In a small bowl, combine powdered sugar and enough milk (about 2 Tbs) to form a thick glaze that you can drizzle off a spoon. Add gel coloring to achieve desired tone and pistachio oil for desired intensity of flavor (a little goes far). Spread over scones and let set.

Wednesday, July 13, 2011

Tagliatelle with Chestnuts and Truffle Oil

File this under "tasty things to do with truffle oil." A scant teaspoon of the stuff drizzled over each bowlful is so nice. This dish also involves one of my current favorite cooking tricks: Use chopped portabello mushrooms in your base for pan sauces.

You know how a lot of dishes start with sauteeing a shallot, garlic, etc? Well, just add a chopped portabello cap or two to that. Then, when those mushrooms are a couple minutes from being tender, douse them in balsamic vinegar or sherry (to keep the garlic from burning, add it just before the liquid). Let it reduce until your ingredients are still a bit wet and the mushrooms are done. Then either pull it off the heat, or continue making your dish.

In this case, I added just-cooked tagliatelle and chopped chestnuts. Then I stirred it up, added some pasta cooking water for moisture and pulled it off the heat. I plated it and finished it off with fresh parsley, shaved ricotta salata cheese and that truffle oil.

I was going to write out a recipe, but it seems like I just did. Simple, fresh and fast with little details to make it great. The dish definitely highlighted the chestnuts, cheese and truffle oil, which was the big idea. I did a similar version with that same tagliatelle and mushroom mixture, as well as shredded chicken, peas and lemon. It was nice, but I loved the chestnut version....and the next day, I used the leftovers to make these brownies.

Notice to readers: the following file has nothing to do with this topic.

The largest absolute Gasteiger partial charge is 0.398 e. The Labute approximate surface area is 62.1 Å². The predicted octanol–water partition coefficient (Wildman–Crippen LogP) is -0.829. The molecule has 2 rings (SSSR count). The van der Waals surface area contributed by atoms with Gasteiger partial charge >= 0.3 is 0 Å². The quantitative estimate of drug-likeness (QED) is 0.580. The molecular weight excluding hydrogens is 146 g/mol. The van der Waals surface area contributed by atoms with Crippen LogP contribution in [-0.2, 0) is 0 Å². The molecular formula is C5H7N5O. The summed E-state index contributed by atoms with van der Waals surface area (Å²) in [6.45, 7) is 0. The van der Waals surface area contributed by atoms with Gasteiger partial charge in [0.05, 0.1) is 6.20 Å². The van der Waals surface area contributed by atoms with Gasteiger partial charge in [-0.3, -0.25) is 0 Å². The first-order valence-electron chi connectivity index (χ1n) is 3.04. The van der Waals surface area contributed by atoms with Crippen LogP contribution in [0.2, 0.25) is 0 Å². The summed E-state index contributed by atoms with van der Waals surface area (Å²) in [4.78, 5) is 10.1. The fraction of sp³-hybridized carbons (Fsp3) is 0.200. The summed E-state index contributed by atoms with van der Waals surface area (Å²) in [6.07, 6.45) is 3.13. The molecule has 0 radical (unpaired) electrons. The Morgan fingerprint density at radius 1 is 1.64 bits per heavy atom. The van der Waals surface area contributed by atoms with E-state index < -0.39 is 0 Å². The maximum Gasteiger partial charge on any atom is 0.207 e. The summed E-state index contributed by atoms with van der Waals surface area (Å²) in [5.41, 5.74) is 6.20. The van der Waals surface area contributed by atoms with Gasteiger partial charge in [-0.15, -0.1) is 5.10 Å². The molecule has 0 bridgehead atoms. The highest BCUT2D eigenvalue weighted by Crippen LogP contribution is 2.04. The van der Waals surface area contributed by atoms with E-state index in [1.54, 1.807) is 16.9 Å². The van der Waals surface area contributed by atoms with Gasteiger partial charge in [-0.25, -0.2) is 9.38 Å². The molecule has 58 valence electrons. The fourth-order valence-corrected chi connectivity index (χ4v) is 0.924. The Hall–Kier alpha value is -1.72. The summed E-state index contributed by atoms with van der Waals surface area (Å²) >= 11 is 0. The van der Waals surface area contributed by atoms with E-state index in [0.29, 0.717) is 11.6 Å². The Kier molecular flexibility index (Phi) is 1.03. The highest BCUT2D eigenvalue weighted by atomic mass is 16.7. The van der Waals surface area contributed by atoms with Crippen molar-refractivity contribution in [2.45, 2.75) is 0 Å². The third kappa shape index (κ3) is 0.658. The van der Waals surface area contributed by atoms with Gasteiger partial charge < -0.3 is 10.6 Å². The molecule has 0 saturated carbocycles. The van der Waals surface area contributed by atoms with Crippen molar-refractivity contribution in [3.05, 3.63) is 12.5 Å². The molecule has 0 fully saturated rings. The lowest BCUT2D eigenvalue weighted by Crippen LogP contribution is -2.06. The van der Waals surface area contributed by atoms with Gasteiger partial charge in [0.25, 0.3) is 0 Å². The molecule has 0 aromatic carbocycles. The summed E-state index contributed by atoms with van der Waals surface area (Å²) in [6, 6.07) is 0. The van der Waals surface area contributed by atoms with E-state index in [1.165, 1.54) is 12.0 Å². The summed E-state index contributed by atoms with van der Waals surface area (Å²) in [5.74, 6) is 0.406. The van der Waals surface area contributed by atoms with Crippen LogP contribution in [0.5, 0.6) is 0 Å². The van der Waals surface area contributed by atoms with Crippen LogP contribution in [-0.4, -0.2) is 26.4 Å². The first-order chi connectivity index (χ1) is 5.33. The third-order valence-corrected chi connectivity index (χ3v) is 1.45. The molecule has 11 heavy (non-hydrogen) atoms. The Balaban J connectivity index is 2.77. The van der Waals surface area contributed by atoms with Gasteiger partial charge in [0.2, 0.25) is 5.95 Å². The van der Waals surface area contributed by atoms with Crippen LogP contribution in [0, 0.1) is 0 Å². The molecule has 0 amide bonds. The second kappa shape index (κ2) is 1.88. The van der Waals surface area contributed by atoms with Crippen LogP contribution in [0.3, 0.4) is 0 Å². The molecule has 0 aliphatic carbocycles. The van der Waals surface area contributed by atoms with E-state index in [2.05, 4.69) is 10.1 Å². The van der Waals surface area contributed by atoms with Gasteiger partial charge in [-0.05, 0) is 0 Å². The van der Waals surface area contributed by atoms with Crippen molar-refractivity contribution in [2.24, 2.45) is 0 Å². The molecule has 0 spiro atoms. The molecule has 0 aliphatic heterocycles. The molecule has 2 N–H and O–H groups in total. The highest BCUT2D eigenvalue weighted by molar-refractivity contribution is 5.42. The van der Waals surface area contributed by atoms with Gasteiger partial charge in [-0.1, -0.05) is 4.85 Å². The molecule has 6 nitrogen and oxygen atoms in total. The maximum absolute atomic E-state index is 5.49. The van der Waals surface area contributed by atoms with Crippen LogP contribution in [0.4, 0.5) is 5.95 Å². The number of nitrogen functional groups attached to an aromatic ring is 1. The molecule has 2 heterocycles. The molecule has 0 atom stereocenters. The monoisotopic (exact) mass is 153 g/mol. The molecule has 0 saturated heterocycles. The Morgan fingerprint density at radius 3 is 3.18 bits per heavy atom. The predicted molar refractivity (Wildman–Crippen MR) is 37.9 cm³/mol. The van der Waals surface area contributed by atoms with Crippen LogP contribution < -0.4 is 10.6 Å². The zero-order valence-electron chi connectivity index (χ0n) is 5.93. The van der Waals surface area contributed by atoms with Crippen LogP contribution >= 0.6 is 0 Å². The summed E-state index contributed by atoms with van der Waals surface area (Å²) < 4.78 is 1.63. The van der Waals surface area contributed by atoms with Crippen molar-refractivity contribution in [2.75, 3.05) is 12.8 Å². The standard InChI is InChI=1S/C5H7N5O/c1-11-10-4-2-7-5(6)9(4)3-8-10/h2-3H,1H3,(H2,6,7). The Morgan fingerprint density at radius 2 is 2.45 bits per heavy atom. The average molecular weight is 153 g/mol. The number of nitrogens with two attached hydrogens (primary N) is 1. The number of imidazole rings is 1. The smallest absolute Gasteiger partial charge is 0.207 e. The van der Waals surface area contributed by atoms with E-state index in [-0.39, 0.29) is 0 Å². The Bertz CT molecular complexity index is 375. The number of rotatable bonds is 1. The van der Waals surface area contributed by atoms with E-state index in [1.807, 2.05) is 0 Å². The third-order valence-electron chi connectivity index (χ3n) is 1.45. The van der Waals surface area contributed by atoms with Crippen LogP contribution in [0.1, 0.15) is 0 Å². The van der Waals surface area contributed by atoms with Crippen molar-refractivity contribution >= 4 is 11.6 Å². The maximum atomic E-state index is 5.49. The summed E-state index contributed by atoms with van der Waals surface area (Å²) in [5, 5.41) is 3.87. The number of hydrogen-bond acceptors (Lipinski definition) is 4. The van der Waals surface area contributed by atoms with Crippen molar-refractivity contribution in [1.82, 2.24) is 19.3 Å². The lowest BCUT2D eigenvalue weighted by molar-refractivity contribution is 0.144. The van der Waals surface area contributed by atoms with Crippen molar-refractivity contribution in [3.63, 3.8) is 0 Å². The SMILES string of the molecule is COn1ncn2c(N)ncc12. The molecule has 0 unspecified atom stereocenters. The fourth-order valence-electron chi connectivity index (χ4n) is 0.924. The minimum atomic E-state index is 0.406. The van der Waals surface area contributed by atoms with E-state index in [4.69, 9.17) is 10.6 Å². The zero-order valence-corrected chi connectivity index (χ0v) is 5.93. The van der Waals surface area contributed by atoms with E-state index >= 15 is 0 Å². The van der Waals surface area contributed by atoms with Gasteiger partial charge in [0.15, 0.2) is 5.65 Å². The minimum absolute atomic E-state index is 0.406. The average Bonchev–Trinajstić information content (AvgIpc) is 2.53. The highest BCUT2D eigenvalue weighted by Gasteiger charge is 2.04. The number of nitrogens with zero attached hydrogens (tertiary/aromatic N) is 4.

Wednesday, July 06, 2011

Olive Oil Crackers

Aren't these the cutest? I've noticed simple cracker recipes like this over the last couple years and mentally filed the idea away as something I'd like to try. The perfect opportunity final came up, and I wanted to test out my adorable square, scallop-edged biscuit cutters too.

The verdict: These crackers are simple enough to make, taste good, and keep surprisingly well (at least a week). The caveat for me is that I would only make these if I'm NOT also cooking a bunch of other things (like an actual meal). In that case, why on earth make crackers when you can just buy them?

My friend was throwing a cookout, so that was the ideal opportunity to try this out as my small contribution. They're fun, but only if you've got a little free time and feel like an easy baking project. Or you have an extensive biscuit cutter collection.

I used this recipe in The New York Times, but with my own toppings. The lead image features sesame and poppy seeds, along with some dried thyme. The second picture shows sumac (a red-tinted Middle Eastern spice, thyme and sesame seeds. I would also sprinkle flaky or kosher salt on with whatever topping you choose.

I've seen other recipes that call for a pasta roller to make the dough thin and uniform, but I don't think it's necessary. My rolling pin worked well. Finally, I quickly learned that it's important to prick the unbaked crackers with a fork, so they don't puff up in the oven. Are there any cracker makers out there? Have you renounced store bought forever, or do you feel the way I do (fun, but not essential)?